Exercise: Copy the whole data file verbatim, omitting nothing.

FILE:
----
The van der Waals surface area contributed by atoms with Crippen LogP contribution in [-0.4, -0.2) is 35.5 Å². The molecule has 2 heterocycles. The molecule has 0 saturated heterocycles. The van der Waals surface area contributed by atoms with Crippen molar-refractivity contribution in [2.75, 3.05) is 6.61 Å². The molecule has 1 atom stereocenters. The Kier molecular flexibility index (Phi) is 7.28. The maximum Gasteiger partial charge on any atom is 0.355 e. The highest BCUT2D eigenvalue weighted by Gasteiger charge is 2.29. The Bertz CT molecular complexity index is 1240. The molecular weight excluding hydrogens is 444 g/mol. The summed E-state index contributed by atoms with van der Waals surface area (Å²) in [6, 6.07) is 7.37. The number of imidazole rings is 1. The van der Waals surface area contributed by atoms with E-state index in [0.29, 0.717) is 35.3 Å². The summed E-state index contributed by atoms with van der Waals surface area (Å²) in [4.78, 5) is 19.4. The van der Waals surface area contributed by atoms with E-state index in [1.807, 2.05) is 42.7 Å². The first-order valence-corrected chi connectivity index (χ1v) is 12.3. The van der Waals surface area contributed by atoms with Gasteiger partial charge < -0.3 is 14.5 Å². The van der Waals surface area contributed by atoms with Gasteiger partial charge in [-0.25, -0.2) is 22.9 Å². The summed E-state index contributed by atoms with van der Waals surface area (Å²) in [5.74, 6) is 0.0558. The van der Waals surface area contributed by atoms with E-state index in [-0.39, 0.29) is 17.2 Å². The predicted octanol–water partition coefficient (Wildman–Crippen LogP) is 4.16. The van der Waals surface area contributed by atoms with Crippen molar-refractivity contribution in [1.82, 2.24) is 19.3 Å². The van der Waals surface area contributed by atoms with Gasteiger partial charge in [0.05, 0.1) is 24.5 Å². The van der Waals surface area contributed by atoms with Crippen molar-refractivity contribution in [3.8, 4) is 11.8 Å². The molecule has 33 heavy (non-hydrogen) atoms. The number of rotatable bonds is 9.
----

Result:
The van der Waals surface area contributed by atoms with Crippen LogP contribution in [-0.4, -0.2) is 35.5 Å². The molecule has 2 heterocycles. The molecule has 0 saturated heterocycles. The van der Waals surface area contributed by atoms with Crippen molar-refractivity contribution in [2.75, 3.05) is 6.61 Å². The molecule has 1 atom stereocenters. The Kier molecular flexibility index (Phi) is 7.28. The maximum Gasteiger partial charge on any atom is 0.355 e. The highest BCUT2D eigenvalue weighted by Gasteiger charge is 2.29. The Bertz CT molecular complexity index is 1240. The molecular weight excluding hydrogens is 444 g/mol. The summed E-state index contributed by atoms with van der Waals surface area (Å²) in [6, 6.07) is 7.37. The number of imidazole rings is 1. The van der Waals surface area contributed by atoms with E-state index in [0.29, 0.717) is 35.3 Å². The summed E-state index contributed by atoms with van der Waals surface area (Å²) in [4.78, 5) is 19.4. The van der Waals surface area contributed by atoms with E-state index in [1.807, 2.05) is 42.7 Å². The first-order valence-corrected chi connectivity index (χ1v) is 12.3. The van der Waals surface area contributed by atoms with Gasteiger partial charge < -0.3 is 14.5 Å². The van der Waals surface area contributed by atoms with Gasteiger partial charge in [-0.25, -0.2) is 22.9 Å². The summed E-state index contributed by atoms with van der Waals surface area (Å²) in [5.74, 6) is 0.0558. The van der Waals surface area contributed by atoms with E-state index in [-0.39, 0.29) is 17.2 Å². The predicted octanol–water partition coefficient (Wildman–Crippen LogP) is 4.16. The van der Waals surface area contributed by atoms with Crippen molar-refractivity contribution in [1.82, 2.24) is 19.3 Å². The van der Waals surface area contributed by atoms with Gasteiger partial charge in [0.05, 0.1) is 24.5 Å². The van der Waals surface area contributed by atoms with Crippen molar-refractivity contribution in [3.8, 4) is 11.8 Å². The molecule has 33 heavy (non-hydrogen) atoms. The number of rotatable bonds is 9.